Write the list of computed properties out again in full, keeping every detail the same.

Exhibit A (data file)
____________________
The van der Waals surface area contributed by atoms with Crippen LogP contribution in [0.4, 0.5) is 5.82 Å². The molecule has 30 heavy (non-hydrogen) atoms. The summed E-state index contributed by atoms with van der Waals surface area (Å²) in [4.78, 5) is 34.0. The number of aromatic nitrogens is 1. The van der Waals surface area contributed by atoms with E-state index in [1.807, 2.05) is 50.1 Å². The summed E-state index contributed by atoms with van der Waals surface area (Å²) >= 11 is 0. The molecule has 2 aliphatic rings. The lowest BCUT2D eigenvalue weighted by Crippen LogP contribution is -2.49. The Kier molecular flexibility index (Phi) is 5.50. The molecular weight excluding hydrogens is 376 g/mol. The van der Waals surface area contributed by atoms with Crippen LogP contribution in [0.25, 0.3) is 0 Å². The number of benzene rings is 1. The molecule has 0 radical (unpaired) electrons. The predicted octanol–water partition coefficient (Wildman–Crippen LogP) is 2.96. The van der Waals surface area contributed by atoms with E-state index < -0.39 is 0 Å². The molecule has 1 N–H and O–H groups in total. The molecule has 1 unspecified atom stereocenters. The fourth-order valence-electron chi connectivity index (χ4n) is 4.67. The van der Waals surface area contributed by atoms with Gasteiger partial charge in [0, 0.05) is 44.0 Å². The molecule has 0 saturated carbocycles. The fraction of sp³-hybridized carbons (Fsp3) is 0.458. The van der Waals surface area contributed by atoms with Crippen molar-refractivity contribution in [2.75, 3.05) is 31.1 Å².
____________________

The van der Waals surface area contributed by atoms with Crippen LogP contribution in [0.4, 0.5) is 5.82 Å². The molecule has 30 heavy (non-hydrogen) atoms. The summed E-state index contributed by atoms with van der Waals surface area (Å²) in [4.78, 5) is 34.0. The number of aromatic nitrogens is 1. The van der Waals surface area contributed by atoms with E-state index in [1.807, 2.05) is 50.1 Å². The summed E-state index contributed by atoms with van der Waals surface area (Å²) >= 11 is 0. The molecule has 2 aliphatic rings. The lowest BCUT2D eigenvalue weighted by Crippen LogP contribution is -2.49. The Kier molecular flexibility index (Phi) is 5.50. The molecular weight excluding hydrogens is 376 g/mol. The van der Waals surface area contributed by atoms with Crippen LogP contribution in [0.25, 0.3) is 0 Å². The number of benzene rings is 1. The molecule has 0 radical (unpaired) electrons. The predicted octanol–water partition coefficient (Wildman–Crippen LogP) is 2.96. The van der Waals surface area contributed by atoms with E-state index < -0.39 is 0 Å². The molecule has 1 N–H and O–H groups in total. The molecule has 1 unspecified atom stereocenters. The fourth-order valence-electron chi connectivity index (χ4n) is 4.67. The van der Waals surface area contributed by atoms with Gasteiger partial charge in [0, 0.05) is 44.0 Å². The molecule has 0 saturated carbocycles. The fraction of sp³-hybridized carbons (Fsp3) is 0.458. The van der Waals surface area contributed by atoms with Crippen molar-refractivity contribution in [2.75, 3.05) is 31.1 Å².